For a Living Landscape
Almost every type of farming practiced across the UK can be found right here in Lancashire, Greater Manchester and the Liverpool City Region, from arable and market-gardening in the lowlands; to beef and cattle farming, mainly in the lowlands and upland fringes; to sheep-farming, mainly in the uplands and upland fringes but also in the Lancashire Plain. The poultry and pig sectors are currently of less general significance to land management in our sub-region though, of course, that could change.
The decision to leave the European Union and therefore the Common Agricultural Policy offers both opportunities and threats for the fragmented wildlife and wild places that survive across our counties in land managed for food or timber production.
Our South Pennine Grasslands Project offers farmers and other land managers in the upland fringes of the South, and the West Pennines help and practical advice with funding and delivering restoration and management of their species-rich meadows and pastures. We hope to secure funding to expand that work to other parts of our counties.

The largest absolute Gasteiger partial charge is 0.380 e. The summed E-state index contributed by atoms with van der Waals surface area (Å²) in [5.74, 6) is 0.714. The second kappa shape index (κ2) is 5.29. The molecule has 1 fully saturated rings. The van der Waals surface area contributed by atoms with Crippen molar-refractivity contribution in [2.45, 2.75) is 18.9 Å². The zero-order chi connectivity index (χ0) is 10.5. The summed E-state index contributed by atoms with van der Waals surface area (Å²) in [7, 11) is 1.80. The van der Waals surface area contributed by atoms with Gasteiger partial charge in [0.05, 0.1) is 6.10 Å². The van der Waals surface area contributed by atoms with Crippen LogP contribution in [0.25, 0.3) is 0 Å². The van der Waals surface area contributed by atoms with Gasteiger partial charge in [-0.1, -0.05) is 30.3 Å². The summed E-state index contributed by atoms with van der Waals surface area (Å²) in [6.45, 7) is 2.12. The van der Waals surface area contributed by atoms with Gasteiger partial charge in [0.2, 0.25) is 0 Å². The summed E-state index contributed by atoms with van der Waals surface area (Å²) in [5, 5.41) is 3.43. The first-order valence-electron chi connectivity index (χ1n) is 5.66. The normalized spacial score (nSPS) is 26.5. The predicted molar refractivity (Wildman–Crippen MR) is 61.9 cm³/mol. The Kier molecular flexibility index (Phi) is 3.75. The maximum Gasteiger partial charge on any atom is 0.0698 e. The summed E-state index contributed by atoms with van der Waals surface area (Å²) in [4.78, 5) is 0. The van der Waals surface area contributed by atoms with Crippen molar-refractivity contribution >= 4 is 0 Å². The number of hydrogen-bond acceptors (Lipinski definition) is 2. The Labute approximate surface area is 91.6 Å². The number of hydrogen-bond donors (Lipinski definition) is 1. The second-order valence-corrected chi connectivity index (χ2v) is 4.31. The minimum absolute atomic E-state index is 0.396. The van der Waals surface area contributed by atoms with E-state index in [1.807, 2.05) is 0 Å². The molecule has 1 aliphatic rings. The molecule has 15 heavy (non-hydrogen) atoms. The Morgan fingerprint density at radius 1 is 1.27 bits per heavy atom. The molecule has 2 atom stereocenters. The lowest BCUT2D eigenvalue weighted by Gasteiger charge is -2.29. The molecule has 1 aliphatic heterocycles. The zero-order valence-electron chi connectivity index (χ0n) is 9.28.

Active forestry land use is fairly minor in our sub-region compared with many other parts of northern England. The main timber-producer in our area is United Utilities, and by far the largest plantation woodland in our patch is its Gisburn Forest site in the Bowland Fells.
Semi-natural ancient woodlands in our three counties are small and often fragmented and neglected. Such neglect is not necessarily of benefit as it allows unfenced woods to be grazed out by livestock and deer, or become even aged stands lacking in structure. They may also be colonised by damaging invasive 'garden' plant species such as rhododendron and snowberry, and may be damaged by grey squirrels.